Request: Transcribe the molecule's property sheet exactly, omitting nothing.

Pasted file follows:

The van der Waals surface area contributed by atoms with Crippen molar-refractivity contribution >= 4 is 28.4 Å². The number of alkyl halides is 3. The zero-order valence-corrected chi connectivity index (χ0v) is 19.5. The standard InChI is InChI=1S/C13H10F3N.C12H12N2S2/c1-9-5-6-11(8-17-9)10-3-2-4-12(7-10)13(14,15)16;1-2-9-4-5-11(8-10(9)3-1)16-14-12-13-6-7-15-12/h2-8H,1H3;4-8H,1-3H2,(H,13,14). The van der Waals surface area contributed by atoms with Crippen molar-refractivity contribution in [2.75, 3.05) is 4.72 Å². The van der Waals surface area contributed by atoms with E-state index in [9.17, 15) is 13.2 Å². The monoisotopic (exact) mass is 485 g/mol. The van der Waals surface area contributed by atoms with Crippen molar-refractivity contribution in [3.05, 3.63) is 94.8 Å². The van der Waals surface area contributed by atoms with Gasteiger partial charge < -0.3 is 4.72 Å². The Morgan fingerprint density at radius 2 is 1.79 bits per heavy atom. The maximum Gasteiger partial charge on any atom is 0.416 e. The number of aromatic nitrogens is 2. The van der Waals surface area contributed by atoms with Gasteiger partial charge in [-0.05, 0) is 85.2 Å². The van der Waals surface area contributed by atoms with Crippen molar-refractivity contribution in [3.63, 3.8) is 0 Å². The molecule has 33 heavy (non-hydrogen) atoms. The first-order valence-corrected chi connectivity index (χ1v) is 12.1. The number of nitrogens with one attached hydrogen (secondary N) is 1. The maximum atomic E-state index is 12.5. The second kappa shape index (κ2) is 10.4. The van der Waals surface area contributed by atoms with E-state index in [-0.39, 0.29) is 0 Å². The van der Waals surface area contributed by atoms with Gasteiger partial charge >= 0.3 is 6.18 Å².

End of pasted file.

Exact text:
The van der Waals surface area contributed by atoms with Crippen molar-refractivity contribution >= 4 is 28.4 Å². The number of alkyl halides is 3. The zero-order valence-corrected chi connectivity index (χ0v) is 19.5. The standard InChI is InChI=1S/C13H10F3N.C12H12N2S2/c1-9-5-6-11(8-17-9)10-3-2-4-12(7-10)13(14,15)16;1-2-9-4-5-11(8-10(9)3-1)16-14-12-13-6-7-15-12/h2-8H,1H3;4-8H,1-3H2,(H,13,14). The van der Waals surface area contributed by atoms with Crippen molar-refractivity contribution in [2.75, 3.05) is 4.72 Å². The van der Waals surface area contributed by atoms with E-state index in [9.17, 15) is 13.2 Å². The monoisotopic (exact) mass is 485 g/mol. The van der Waals surface area contributed by atoms with Crippen molar-refractivity contribution in [3.05, 3.63) is 94.8 Å². The van der Waals surface area contributed by atoms with Gasteiger partial charge < -0.3 is 4.72 Å². The Morgan fingerprint density at radius 2 is 1.79 bits per heavy atom. The maximum Gasteiger partial charge on any atom is 0.416 e. The number of aromatic nitrogens is 2. The van der Waals surface area contributed by atoms with Gasteiger partial charge in [-0.05, 0) is 85.2 Å². The van der Waals surface area contributed by atoms with Crippen molar-refractivity contribution in [3.63, 3.8) is 0 Å². The molecule has 33 heavy (non-hydrogen) atoms. The first-order valence-corrected chi connectivity index (χ1v) is 12.1. The number of nitrogens with one attached hydrogen (secondary N) is 1. The maximum atomic E-state index is 12.5. The second kappa shape index (κ2) is 10.4. The van der Waals surface area contributed by atoms with E-state index in [-0.39, 0.29) is 0 Å². The van der Waals surface area contributed by atoms with Gasteiger partial charge >= 0.3 is 6.18 Å².